Bakhtin, because it’s spring
Let’s try this again.
It’s odd how time and space can get in the way of blogging. In the spirit of spring (and thank goodness for the relief, however impermanent, from the bleak March cold), I am re-introducing The Chronotope, which I’ve missed, with the famous passage that gave it its name. The Dialogic Imagination is made up of a series of long essays in literary criticim that M.M. Bakhtin completed in the 1930s and 1940s, but it was not published in English until the 1970s. The essay from which this blog gets its name, “Forms of Time and of the Chronotope in the Novel,” was written in the late 1930s. This is how he defines the Chronotope:
We will give the name chronotope (literally, “time space”) to the intrinsic connectedness of temporal and spatial relationships that are artistically expressed in literature. This term [space-time] is employed in mathematics, and was introduced as part of Einstein’s Theory of Relativity. The special meaning it has in relativity theory is not important for our purposes; we are borrowing it for literary criticism almost as a metaphor (almost, but not entirely). What counts for us is the fact that it expresses the inseparability of space and time (time as the fourth dimension of space). We understand the chronotope as a formally constitutive category of literature; we will not deal with the chronotope in other areas of culture.’ In the literary-artistic chronotope, spatial and temporal indicators are fused into one carefully thought-out, concrete whole. Time, as it were, thickens, takes on flesh, becomes artistically visible; likewise, space becomes charged and responsive to the movements of time, plot and history. This intersection of axes and fusion of indicators characterizes the artistic chronotope.
The chronotope in literature has an intrinsic generic significance. It can even be said that it is precisely the chronotope that defines genre and generic distinctions, for in literature the primary category in the chronotope is time. The chronotope as a formally constitutive category determines to a significant degree the image of man in literature as well. The image of man is always intrinsically chronotopic.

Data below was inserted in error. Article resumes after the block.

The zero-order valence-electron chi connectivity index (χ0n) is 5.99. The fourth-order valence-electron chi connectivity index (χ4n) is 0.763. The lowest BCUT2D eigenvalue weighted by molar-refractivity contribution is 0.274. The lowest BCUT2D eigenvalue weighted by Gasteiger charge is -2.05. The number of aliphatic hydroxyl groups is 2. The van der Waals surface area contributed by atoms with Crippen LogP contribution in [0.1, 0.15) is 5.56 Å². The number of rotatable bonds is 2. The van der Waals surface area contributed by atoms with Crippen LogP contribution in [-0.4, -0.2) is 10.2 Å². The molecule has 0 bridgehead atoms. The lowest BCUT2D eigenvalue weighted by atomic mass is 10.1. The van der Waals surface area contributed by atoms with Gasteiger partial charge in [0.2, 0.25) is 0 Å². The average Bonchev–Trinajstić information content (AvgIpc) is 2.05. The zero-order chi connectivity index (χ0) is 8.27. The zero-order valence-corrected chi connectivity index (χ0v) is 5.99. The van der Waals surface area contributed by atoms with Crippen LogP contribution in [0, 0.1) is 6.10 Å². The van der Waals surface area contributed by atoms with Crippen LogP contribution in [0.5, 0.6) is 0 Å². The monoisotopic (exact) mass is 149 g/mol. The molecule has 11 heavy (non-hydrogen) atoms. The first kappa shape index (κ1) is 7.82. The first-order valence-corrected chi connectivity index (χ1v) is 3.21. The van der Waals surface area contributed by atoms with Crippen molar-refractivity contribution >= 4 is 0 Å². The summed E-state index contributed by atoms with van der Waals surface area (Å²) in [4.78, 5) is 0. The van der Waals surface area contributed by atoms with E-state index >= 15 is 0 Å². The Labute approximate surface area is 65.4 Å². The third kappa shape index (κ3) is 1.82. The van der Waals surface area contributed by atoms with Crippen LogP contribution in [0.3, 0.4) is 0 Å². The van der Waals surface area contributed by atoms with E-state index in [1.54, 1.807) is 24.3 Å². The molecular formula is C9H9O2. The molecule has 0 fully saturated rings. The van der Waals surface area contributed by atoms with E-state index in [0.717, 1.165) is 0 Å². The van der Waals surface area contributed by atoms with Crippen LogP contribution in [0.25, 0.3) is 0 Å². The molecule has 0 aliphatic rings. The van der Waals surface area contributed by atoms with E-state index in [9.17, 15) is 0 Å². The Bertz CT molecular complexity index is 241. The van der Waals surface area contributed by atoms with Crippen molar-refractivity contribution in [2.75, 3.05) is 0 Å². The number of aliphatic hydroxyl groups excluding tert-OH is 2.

At first, I called this blog The Chronotope simply because I loved the very idea of timespace that Bakhtin describes. But it is from this definition that I would now like to re-conceive the project of this blog. I would like to look at how time and space operate in various works of literature. Although Bakhtin’s theory operates primarily within the scope of fiction and epic and theatre, I’m actually more curious to draw on chronotopic analysis in my readings of poetry collections, many of which, in contemporary American letters, oftentimes seem to adhere to the emergent aesthetic of a “narrative arc” in the way they are structured and organized. How does space operate in contemporary poetry? How does time move in it? This is not going to be a theory-heavy operation. But maybe all this reading will develop into a theory. We’ll see how it goes. We’ll see how long–or even if–I can sustain this practice. Many writers and translators I know keep a blog in order to maintain a record of their responses to literature. Saying something so altogether obvious doesn’t mean it’s an easy practice to maintain, though, nor does it in any way diminish my longing to join the whimsical fray of those who document the things they read. We’ll see.